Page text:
Creating financial projections is a necessary but challenging process for many businesses. Your partners and investors want to see hard numbers. But in the ever-changing business world, how can you realistically forecast concrete numbers three years into the future?
Nevertheless, if you want your business to be taken seriously, producing short- and medium-term financial projections are an integral part of your business plan.
So how can you successfully create accurate financial forecasts in your business plan?
Continue reading to learn five components of successful financial projections for your company.
1. Create a Sales Forecast
Start by projecting your sales from the bottom up. In other words, examine your unit and price details and use them to create specific assumptions.
For instance, if you have distributors extending your product to retail stores, then determine how many stores you can reach and how many distributors would you need to reach those stores? You can then estimate how many units you can sell per store each month.
As for your forecast, create a spreadsheet with months and years listed across the top and category names vertically along the left side. In this spreadsheet, break down your monthly sales, how many units are sold, their price points, and your sales expectations.
For the second and third year, you can reduce your projections to quarterly sales. This format can be followed for most sections of your business plan.
2. Add Up Your Expenses
Create another spreadsheet in a similar format to your sales forecast. This time, log all your operating expenses including rent, payroll, advertising, utilities, and other monthly expenses. These are your fixed expenses.
Then create a separate list of your direct costs, which are variable expenses, such as raw materials, advertising, and seasonal help.
3. Cash Flow Statement
If you are starting a new business, coming up with a cash flow statement can be difficult without historical data to go by. In this case, look into templates, software or professional help.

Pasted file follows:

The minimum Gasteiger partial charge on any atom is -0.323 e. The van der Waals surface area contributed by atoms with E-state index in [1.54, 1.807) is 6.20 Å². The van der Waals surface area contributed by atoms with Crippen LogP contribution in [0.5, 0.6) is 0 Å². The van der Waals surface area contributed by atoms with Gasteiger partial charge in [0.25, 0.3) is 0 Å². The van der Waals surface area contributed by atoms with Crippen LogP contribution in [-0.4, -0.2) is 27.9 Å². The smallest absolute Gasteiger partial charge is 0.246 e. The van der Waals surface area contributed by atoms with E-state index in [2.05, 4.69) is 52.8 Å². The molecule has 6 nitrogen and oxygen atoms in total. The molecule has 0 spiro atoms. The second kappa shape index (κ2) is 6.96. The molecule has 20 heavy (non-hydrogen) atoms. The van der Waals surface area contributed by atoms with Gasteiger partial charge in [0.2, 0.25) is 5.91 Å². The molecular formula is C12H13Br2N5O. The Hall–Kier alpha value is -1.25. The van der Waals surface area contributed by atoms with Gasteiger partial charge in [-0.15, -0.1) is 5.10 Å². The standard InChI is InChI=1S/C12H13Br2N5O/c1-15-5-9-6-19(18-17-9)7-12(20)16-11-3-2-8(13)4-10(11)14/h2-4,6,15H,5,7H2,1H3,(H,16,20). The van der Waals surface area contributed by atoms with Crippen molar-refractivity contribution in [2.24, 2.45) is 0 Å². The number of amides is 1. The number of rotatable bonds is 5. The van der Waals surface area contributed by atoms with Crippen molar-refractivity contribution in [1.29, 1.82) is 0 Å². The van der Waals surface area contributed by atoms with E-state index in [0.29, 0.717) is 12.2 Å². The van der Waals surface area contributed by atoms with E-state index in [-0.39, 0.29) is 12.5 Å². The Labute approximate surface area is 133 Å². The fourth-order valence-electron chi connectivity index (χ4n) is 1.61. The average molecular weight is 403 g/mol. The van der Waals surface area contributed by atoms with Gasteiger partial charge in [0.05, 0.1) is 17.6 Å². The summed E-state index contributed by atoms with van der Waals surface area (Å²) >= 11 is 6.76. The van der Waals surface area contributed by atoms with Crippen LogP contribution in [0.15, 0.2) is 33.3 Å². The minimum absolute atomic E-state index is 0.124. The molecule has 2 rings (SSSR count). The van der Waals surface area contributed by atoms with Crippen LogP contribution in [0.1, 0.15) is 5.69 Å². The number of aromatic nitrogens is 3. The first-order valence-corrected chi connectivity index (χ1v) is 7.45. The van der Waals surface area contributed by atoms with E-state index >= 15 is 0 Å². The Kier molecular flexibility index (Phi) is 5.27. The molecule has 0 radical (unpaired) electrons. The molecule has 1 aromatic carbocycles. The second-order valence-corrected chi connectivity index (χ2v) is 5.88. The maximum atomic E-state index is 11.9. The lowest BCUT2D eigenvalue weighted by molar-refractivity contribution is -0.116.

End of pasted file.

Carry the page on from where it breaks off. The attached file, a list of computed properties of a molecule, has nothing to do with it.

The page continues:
This statement demonstrates how much cash your business brings in each month compared to how much money is going out of the business. Use your sales forecasts and your expenses spreadsheet to estimate your monthly cash flow.
4. Profit and Loss Statement (P&L)
At this point, you have all the information you need to execute a profit or loss statement. Calculate your P&L by subtracting your direct costs from your total sales number to determine your gross margin. Next, subtract your operating expenses to discover your earnings before interest and taxes (EBIT).
Note that your P&L statement needs to be done for each individual year as well as a cumulative figure for the three-year period.
5. Update Regularly
Having a financial forecast for 12 months and the following two years is important to set expectations and help you manage your business budget. That said, financial projections are never going to be pinpoint accurate.
Your financial projections are never complete. Rather, they are fluid and require regular updating. As time goes on, compare your results against your projections and make corrections.
Financial Projections Point the Way Forward
Financial projections are just that–projections. Don’t expect perfection. Just aim for forecasts that are plausible and supported by data as much as possible.
Projections help your company see where it’s going. When the macro picture is in view, the day-to-day goals are easier to define.
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